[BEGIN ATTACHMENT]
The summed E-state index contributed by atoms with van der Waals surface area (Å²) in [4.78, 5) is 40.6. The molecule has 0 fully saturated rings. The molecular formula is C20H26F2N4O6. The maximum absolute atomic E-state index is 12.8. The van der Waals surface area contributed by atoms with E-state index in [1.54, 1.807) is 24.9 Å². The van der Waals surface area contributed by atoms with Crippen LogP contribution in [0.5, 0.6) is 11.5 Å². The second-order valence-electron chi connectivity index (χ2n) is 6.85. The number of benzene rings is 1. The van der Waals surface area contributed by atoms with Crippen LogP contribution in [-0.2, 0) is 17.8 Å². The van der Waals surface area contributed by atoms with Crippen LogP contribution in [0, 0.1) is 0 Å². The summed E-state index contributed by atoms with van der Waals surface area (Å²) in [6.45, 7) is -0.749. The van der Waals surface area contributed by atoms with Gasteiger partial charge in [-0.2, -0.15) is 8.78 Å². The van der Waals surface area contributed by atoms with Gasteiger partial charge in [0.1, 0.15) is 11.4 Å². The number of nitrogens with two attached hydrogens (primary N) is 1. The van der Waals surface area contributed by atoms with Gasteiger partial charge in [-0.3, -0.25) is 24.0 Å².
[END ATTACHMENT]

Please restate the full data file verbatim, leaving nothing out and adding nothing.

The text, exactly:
The summed E-state index contributed by atoms with van der Waals surface area (Å²) in [4.78, 5) is 40.6. The molecule has 0 fully saturated rings. The molecular formula is C20H26F2N4O6. The maximum absolute atomic E-state index is 12.8. The van der Waals surface area contributed by atoms with E-state index in [1.54, 1.807) is 24.9 Å². The van der Waals surface area contributed by atoms with Crippen LogP contribution in [0.5, 0.6) is 11.5 Å². The second-order valence-electron chi connectivity index (χ2n) is 6.85. The number of benzene rings is 1. The van der Waals surface area contributed by atoms with Crippen LogP contribution in [-0.2, 0) is 17.8 Å². The van der Waals surface area contributed by atoms with Crippen LogP contribution in [0, 0.1) is 0 Å². The summed E-state index contributed by atoms with van der Waals surface area (Å²) in [6.45, 7) is -0.749. The van der Waals surface area contributed by atoms with Gasteiger partial charge in [-0.2, -0.15) is 8.78 Å². The van der Waals surface area contributed by atoms with Gasteiger partial charge in [0.1, 0.15) is 11.4 Å². The number of nitrogens with two attached hydrogens (primary N) is 1. The van der Waals surface area contributed by atoms with Gasteiger partial charge in [-0.3, -0.25) is 24.0 Å².